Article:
The NSC has also pointed out that “Direct estimates (of National Income) mostly relate to public (of which Government proper is a component) and private corporate sector so that the estimates related to them usually constitute what is usually referred to as `organised’ sector or segment of the economy. Indirect estimates mostly relate to households (including non-profit institutions serving households) and constitute the residual `unorganised’ sector or segment of the economy” (National Statistical Commission 2001: pp 357)
From the point of view of mode of production or economic activity, the distinguishing features of the informal sector are as follows:
Low level of organisation; small in scale usually employing fewer than ten workers and often from the immediate family;
Heterogeneity in activities;
Easier entry and exit than in the formal sector;
Usually minimal capital investment; little or no division between labour and capital;
Mostly labour intensive work, requiring low-level skills; there is usually no formal training as workers learn on the job;
Labour relations based on casual employment and or social relationships as opposed to formal contracts; employer and employee relationship is often unwritten and informal with little or no rights;
Due to their isolation and invisibility, workers in the informal sector are often largely unaware of their rights, cannot organise them and have little negotiating power with their employers and intermediaries (ILO 2000).
The informal sector consists of all economic activities that remain outside the official institutional framework (Statutory Control and implications and Governmental Regulation). Consequently, the government has little control over the quality of employment. Generally agricultural activity does not come under the purview of informal set. Actually, the term informal sector has not been used by the NAS. The first nation-wide survey on informal sector under the National Sample Survey (NSS) was conducted during the 55th round (July 1999-June 2000). Here, all unincorporated, proprietary and partnership enterprises were defined as informal sector enterprises.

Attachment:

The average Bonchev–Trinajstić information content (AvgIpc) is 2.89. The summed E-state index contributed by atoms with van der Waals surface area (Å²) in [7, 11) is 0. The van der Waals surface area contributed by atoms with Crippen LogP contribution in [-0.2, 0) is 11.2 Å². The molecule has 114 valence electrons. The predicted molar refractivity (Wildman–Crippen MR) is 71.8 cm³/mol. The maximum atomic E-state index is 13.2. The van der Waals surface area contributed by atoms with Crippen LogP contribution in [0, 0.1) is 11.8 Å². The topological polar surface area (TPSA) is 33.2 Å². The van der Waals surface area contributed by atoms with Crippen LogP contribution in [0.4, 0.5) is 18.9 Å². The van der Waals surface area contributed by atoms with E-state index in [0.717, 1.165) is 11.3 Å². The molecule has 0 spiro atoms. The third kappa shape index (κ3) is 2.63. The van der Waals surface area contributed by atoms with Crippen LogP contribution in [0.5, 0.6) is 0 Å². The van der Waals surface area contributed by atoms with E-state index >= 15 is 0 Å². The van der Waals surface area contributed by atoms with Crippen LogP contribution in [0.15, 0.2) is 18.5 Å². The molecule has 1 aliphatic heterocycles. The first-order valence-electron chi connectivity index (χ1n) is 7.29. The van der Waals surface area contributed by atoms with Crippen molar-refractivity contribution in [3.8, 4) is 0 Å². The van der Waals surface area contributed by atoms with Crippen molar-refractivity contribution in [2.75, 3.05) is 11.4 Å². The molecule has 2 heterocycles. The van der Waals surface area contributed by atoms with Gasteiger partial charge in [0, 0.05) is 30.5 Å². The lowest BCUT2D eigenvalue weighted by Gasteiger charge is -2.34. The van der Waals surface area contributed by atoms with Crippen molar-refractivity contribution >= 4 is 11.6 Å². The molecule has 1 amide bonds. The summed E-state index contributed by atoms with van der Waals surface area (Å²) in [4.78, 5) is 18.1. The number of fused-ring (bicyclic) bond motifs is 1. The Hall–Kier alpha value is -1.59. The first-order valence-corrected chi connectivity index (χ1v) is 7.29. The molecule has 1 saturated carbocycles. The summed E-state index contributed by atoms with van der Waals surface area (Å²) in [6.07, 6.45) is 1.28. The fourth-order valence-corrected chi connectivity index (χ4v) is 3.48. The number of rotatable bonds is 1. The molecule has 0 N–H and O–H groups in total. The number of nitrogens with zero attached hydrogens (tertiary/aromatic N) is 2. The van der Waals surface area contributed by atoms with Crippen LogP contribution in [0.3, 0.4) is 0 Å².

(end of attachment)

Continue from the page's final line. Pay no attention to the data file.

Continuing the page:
From the above-mentioned discussion on informal sector it can be concluded that it is a sub-set of non-corporate sector if we consider all non-company forms of activities.
The two diagrams explain the terminology issues in a graphical form.
In manufacturing activities, all unregistered (also called unorganised) units are a sub-set of the non-corporate sector. If it is unregistered (not having ten or more workers with power and twenty or more without power) then the unit cannot be expected to be a company form of organisation as the cost of having a corporate form is significant for such entities. The registered manufacturing units (organised sector) can be either a corporate or a non-corporate unit. A partnership firm can be a registered unit fulfilling the criteria.
In all other activities, the unorganised sector can be said to be a part of the non-corporate sector. But in practice, as already mentioned, in many service activities CSO considers only government and private corporate, as part of organised sector and to that extent non-corporate and unorganised are the same in these activities. Hence, we can define Uninc. or non-corporate sector as those non-corporate entities belonging to non-agricultural and non-government (departments and non-departmental enterprises) activities.
It excludes company forms of organisations in private sector and also in public sector. It consists of partnership/proprietorship forms of organisations and other self-employed persons such as barbers, cobblers, carpenters, plumbers, electricians, commission agents, cycle-rickshaw pullers, architects, chartered accountants, lawyers, priests, and so on. Cooperative forms of organisations are also part of this group. The non-corporate form of organisation for tax purposes could be individuals, proprietorships, and partnerships, HUF, etc.
The non-corporate forms of organisations are major players in such activities as manufacturing, construction, transport, trade, hotels and restaurants, and business and personal services. Terming them as “un-organised” is inappropriate as they are well-organised from the economic and organisational point of view. They are not the residual segment of the economy. They are very much part of the “formal” system of laws/rules/regulations. Hence, we will use the term of Uninc (unincorporated) or sometimes non-corporate sector. It would be useful for consistency and clarity if the Central Statistical Organisation publishes a comprehensive list of all activities and indicate the form of organisation and classification. For instance, in the context of savings data, the Uninc is considered as “household” — like yours and mine. We will explore Uninc from various dimensions and explain how the corporate tail seems to be wagging the dog of the Indian economy.